While the recon was working, I checked another page that you gave it HW serial number and it checks the details of that license in the database. I tested for SQLi and it was positive as you can see it below (Karma for the hardwork ! ^^)
Back to my recon, I managed to find that there is PHPMyAdmin hosted on that server. I checked if I was root using my SQLi’s which would have probably enabled me to login to that PHPMyAdmin to escalate my privileges. Unfortunately I wasn’t a root user.
going over my recon results I found this interesting configuration file “lms.ini” I fetched the file and ….
Those were the credentials to the DB which means I can login to phpmyadmin. Indeed, I logged into phpmyadmin and the main reason behind that was they used an old phpmyadmin that was vulnerable to XML eXternal Entity injection (XXE). We, at secforce, managed to write metasploit module to exploit that vulnerability.
As you can see in the following screenshot I managed to login into phpmyadmin and the vulnerable version is highlighted.
I exploited the XXE to have it as my PoC
Again from the lms.ini file, I managed to find that there is a web service running on that server and it was vulnerable to SQL injection.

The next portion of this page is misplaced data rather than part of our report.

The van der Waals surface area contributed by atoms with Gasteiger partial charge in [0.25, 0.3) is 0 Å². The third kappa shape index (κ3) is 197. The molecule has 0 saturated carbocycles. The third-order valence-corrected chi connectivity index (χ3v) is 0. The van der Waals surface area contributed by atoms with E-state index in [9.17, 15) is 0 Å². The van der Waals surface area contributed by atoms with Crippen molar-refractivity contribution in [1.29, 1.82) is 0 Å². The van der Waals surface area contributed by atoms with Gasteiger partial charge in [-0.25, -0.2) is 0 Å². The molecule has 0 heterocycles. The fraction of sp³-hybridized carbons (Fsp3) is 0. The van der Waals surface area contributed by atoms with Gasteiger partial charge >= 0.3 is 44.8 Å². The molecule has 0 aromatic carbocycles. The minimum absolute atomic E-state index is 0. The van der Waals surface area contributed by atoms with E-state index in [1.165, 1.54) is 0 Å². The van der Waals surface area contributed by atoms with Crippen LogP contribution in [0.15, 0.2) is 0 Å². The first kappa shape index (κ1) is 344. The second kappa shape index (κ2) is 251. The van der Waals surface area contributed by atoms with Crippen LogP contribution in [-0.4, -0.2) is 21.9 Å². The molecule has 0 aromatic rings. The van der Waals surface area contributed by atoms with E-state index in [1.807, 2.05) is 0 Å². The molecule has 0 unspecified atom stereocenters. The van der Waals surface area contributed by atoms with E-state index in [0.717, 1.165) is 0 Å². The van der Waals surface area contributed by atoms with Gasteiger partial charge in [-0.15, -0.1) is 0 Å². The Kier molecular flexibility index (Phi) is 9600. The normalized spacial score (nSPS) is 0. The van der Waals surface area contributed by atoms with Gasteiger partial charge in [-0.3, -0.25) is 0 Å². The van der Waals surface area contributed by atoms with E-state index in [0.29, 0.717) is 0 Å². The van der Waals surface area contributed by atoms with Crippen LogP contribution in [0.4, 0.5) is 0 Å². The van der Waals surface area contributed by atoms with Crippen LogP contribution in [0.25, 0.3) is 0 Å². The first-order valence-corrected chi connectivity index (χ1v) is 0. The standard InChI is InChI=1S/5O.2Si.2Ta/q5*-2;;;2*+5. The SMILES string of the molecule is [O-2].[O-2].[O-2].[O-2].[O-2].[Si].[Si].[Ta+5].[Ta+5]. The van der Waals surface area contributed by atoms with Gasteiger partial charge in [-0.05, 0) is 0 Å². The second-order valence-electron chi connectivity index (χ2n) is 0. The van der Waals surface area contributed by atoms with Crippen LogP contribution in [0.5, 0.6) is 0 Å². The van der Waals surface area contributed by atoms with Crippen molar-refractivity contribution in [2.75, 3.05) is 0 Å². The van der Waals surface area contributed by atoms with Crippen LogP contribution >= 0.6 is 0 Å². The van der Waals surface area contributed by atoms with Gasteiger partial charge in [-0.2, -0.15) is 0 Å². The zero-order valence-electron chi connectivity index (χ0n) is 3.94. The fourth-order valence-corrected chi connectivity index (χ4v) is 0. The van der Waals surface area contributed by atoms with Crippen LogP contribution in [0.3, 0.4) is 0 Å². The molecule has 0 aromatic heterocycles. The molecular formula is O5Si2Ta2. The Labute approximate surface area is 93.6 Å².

SQL injection III
I fed the lms.ini file into my recon process because it has so much rich information such as “.cfg” configuration files.
I kept going for my goal to get RCE vulnerability. I checked the upload feature thoroughly but it uploaded my files into “[timestamp].csv” I tried different ways to change the extension but it wasn’t possible. I checked if there was anyway I can include the “.csv” file into another file and run the php code inside but that wasn’t possible. I wasn’t able to get RCE 🙁
However, I was really satisfied with what I found and I decided to report everything.
By this, we reach to the end of this write-up. All I want to say through that write-up is that reconnaissance is the main key to find good vulnerabilities.
Reconnaissance never ends!